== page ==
- Aggarwal BB, Ichikawa H, Garodia P, Weerasinghe P, Sethi G, Bhatt ID: From traditional Ayurvedic medicine to modern medicine: identification of therapeutic targets for suppression of inflammation and cancer. ExpertOpin Ther Targets. 2006, 10: 87-118. 10.1517/14728126.96.36.199.View ArticleGoogle Scholar
- Rosselli S, Bruno M, Maggio A, Bellone G, Chen TH, Bastow KF, Lee KH: Cytotoxic activity of some natural and synthetic ent-kauranes. J Nat Prod. 2007, 70: 347-352. 10.1021/np060504w.View ArticlePubMedGoogle Scholar
- Ding L, Liu GA, Yang DJ, Wang H, Wang L, Sun K: Cytotoxic ent-kaurane diterpenoids from Isodon weisiensis C. Y. Wu. Pharmazie. 2005, 60: 458-460.PubMedGoogle Scholar
- Gui MY, Aoyagi Y, Jin YR, Li XW, Hasuda T, Takeya K, Excisanin H: A novel cytotoxic 14,20-epoxy-ent-kaurene diterpenoid, and three new ent-kaurene diterpenoids from Rabdosia excisa. J Nat Prod. 2004, 67: 373-376. 10.1021/np030357r.View ArticlePubMedGoogle Scholar
- Zhang H, Fan Z, Tan GT, Chai HB, Pezzuto JM, Sun H, Fong HH: Pseudoirroratin A, a new cytotoxic ent-kaurene diterpene from Isodon pseudo-irrorata. J Nat Prod. 2006, 60: 357-361.Google Scholar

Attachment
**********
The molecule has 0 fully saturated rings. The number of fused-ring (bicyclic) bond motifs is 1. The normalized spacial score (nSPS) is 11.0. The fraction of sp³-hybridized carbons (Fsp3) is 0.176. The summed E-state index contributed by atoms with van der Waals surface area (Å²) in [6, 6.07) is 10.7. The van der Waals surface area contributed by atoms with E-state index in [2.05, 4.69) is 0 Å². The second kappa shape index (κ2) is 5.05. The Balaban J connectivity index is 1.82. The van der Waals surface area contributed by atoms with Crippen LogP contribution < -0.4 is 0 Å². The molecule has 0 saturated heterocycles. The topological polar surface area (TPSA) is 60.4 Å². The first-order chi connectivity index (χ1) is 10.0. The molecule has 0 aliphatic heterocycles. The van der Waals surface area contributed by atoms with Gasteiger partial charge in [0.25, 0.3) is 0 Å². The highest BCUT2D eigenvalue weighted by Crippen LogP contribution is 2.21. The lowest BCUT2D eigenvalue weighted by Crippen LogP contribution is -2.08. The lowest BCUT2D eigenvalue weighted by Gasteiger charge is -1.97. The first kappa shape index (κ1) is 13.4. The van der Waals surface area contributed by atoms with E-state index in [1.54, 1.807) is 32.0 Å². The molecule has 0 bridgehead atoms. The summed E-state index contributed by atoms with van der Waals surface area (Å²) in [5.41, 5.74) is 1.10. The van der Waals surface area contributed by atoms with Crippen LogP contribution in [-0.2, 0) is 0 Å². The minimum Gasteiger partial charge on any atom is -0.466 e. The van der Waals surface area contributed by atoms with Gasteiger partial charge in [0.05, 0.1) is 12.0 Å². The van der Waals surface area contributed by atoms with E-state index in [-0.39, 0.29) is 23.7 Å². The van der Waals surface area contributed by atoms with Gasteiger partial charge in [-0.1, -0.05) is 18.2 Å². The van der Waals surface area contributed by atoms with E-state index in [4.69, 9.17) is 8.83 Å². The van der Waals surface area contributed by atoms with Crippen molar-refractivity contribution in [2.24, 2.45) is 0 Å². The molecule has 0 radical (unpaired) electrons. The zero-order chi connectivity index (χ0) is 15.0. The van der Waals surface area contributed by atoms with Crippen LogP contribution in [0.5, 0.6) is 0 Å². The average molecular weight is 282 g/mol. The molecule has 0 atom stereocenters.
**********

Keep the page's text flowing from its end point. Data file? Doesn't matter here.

- Hu HZ, Yang YB, Xu XD, Shen HW, Shu YM, Ren Z, Li XM, Shen HM, Zeng HT: Oridonin induces apoptosisvia PI3K/Akt pathway in cervical cal Tinolna Heh cell line. Acta Pharmacologia Sinica. 2007, 28: 1819-1826. 10.1111/j.1745-7254.2007.00667.x.View ArticleGoogle Scholar
- Beurel E, Jope RS: The paradoxical pro- and anti-apoptotic actions of GSK3 in the intrinsic and extrinsic apoptosis signaling pathways. Prog Neurobiol. 2006, 79: 173-189. 10.1016/j.pneurobio.2006.07.006.PubMed CentralView ArticlePubMedGoogle Scholar
- Hoshyar R, Bathaie SZ, Sadeghizadeh M: Crocin triggers the apoptosis through increasing the Bax/Bcl-2 ratio and caspase activation in human gastric adenocarcinoma, AGS, cells. DNA Cell Biol. 2013, 32: 50-57. 10.1089/dna.2012.1866.View ArticlePubMedGoogle Scholar